Though the main plot point is that that McCallister family is in Paris while Kevin’s back home in Illinois, the production was shot entirely within the Chicago area. The scenes supposedly set at Paris-Orly Airport were actually shot at O’Hare International Airport. And those luxurious business class seats they’re taking to Paris? Those were built on the basketball court of a local high school—the same school where the scene in which Kevin is running through a flooded basement was filmed (the “basement” in question was actually the school’s swimming pool).

12. Robert De Niro turned down the role of Harry Lime.


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As did Jon Lovitz. Then Joe Pesci swept in and made the part his own. Bonus fun fact: The character is a slight homage to Orson Welles. (It was the name of Welles’ character in Carol Reed’s The Third Man.)

13. Joe Pesci got all Method on Macaulay Culkin.

In order to get the most authentic performance possible, Joe Pesci did his best to avoid Macaulay Culkin on the set so that the young actor would indeed be afraid of him. And no one would blame the young actor for being a bit petrified, as he still bears the physical scar from one accidental altercation. “In the first Home Alone, they hung me up on a coat hook, and Pesci says, ‘I’m gonna bite all your fingers off, one at a time,’” Culkin recalled to Rule Forty Two. “And during one of the rehearsals, he bit me, and it broke the skin.”

14. Pesci wasn’t used to the whole “family-friendly” thing.

Considering that Pesci’s best known for playing the heavy in movies like Raging Bull, Goodfellas, and Casino, it’s understandable that he wasn’t quite used to the whole family-friendly atmosphere on the set of Home Alone—and dropped a few f-bombs as a result of that. Columbus tried to curb Pesci’s four-letter-word tendency by suggesting he use the word “fridge” instead.

15. Daniel Stern had a four-letter word slip-up, too.


20th Century Fox

And it wasn’t cut out of the film. He utters the word “s***” when attempting to retrieve his shoe through the doggie door (look for it at the 55:27 mark on the DVD).

16. In real life, Harry and Marv may not have survived Kevin’s brutal attack.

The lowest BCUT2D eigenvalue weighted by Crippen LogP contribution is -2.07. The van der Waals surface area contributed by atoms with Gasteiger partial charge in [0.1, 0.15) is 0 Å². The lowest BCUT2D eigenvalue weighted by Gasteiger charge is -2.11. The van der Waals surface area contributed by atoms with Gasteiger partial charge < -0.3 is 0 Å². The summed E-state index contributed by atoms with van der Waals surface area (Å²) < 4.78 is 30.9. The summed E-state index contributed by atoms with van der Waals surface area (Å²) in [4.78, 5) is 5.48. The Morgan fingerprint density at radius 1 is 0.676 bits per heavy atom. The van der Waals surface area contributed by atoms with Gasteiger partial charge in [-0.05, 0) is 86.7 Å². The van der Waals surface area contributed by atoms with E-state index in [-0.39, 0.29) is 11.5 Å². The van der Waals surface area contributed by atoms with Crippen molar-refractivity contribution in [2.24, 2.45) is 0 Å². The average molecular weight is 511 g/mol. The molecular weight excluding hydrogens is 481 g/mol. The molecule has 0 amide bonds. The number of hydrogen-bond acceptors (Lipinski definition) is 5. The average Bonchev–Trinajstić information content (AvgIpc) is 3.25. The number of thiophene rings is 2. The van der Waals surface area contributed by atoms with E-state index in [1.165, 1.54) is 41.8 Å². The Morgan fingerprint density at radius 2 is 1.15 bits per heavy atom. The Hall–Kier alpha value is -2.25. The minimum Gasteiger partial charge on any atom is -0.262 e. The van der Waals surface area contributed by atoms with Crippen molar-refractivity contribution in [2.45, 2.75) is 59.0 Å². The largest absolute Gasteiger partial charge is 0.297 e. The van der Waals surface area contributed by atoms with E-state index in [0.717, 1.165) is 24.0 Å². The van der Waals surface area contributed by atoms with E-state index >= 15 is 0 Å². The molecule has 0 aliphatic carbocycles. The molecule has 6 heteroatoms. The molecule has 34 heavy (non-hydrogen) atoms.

BB gun shots to the forehead and groin? A steaming hot iron and can of paint to the face? A flaming blowtorch to the scalp? The Wet Bandits endure an awful lot of violence at the hands of a single eight-year-old. So much so that neither one of them should have been walking—let alone conscious—by the end of the night. In 2012, Dr. Ryan St. Clair diagnosed the likely outcome of their injuries for The Week. While a read-through of the entire article is well worth your time, here are a few of the highlights: That iron should have caused a “blowout fracture,” leading to “serious disfigurement and debilitating double vision if not repaired properly.” And the blowtorch? According to Dr. St. Clair, “The skin and bone tissue on Harry's skull will be so damaged and rotted that his skull bone is essentially dying and will likely require a transplant.”

17. The ornaments that Marv steps on would cause the least amount of damage.

"Walking on ornaments seems pretty insignificant compared to everything else we've seen so far,” said Dr. St. Clair. “If I was Marv, I'd be more concerned about my facial fractures.” Fortunately, the "glass" ornaments in question were actually made of candy. (But just to be on the safe side, Stern wore rubber feet for his barefoot scenes.)

18. The tarantula on Stern’s face? Yep, that was real.


20th Century Fox

At one point, Kevin places a tarantula on Marv’s face. And it was indeed a real spider (Daniel Stern agreed to let it happen—but he’d only allow for one take). What wasn’t real? That blood-curdling scream. In order to not frighten the spider, Stern had to mime the scream and have the sound dubbed in later.

19. John Candy wrapped his filming in one day.

But what a long day it was: Twenty-three hours to be exact. Candy was a regular in many of John Hughes’s movies, and Gus Polinski—the polka-playing nice guy he plays in Home Alone—was inspired by his character in Planes, Trains & Automobiles.

20. Kevin’s older sister is a judo champ.

Two years after appearing in Home Alone, Hillary Wolf—who played Kevin’s older sister Megan—landed the lead in Joan Micklin Silver’s Big Girls Don’t Cry… They Get Even. She also appeared in Home Alone 2, but hasn’t been seen on the big screen since. But there’s a good reason for her absence: In 1996 and 2000, she was a member of the Summer Olympic Judo team for the U.S.

21. Don’t bother trying to find Angels With Filthy Souls.

The Jimmy Cagney-like gangster movie that Kevin channels as his inspiration throughout Home Alone? Don’t bother searching for it on eBay. It’s not real. Nor is its sequel, Angels With Even Filthier Souls, which is featured in Home Alone 2.

22. Old Man Marley wasn't in the original screenplay.

Kevin’s allegedly scary neighbor, who eventually teaches him the importance of family, wasn’t a character in the original script. He was added at the suggestion of Columbus, who thought the film could do with a stronger dose of sentimentality.

23. The Lyric Opera of Chicago benefited from the movie’s snowfall.

When filming of Home Alone wrapped, the production donated some of the artificial snow they had created (the stuff made from wax and plastic) to the Lyric Opera of Chicago. It has since been used in a number of their productions.

24. Marv was supposed to have gotten a spinoff.

Greg Beeman’s 1995 film Bushwhacked, which stars Daniel Stern as a delivery guy on the run after being framed for murder, was originally intended to be a spinoff of Home Alone. The storyline would have been essentially the same: After giving up a life of crime, Marv would have been framed for the same murder.

25. If you believe that Elvis is still alive, then you might believe that he is in Home Alone.

No hit movie would be complete without a great little conspiracy theory. And in the case of Home Alone, it’s that Elvis Presley—who (allegedly?) died in 1977—makes a cameo in the film. Yes, that’s right. The King is alive and well. And making a living as a Hollywood extra.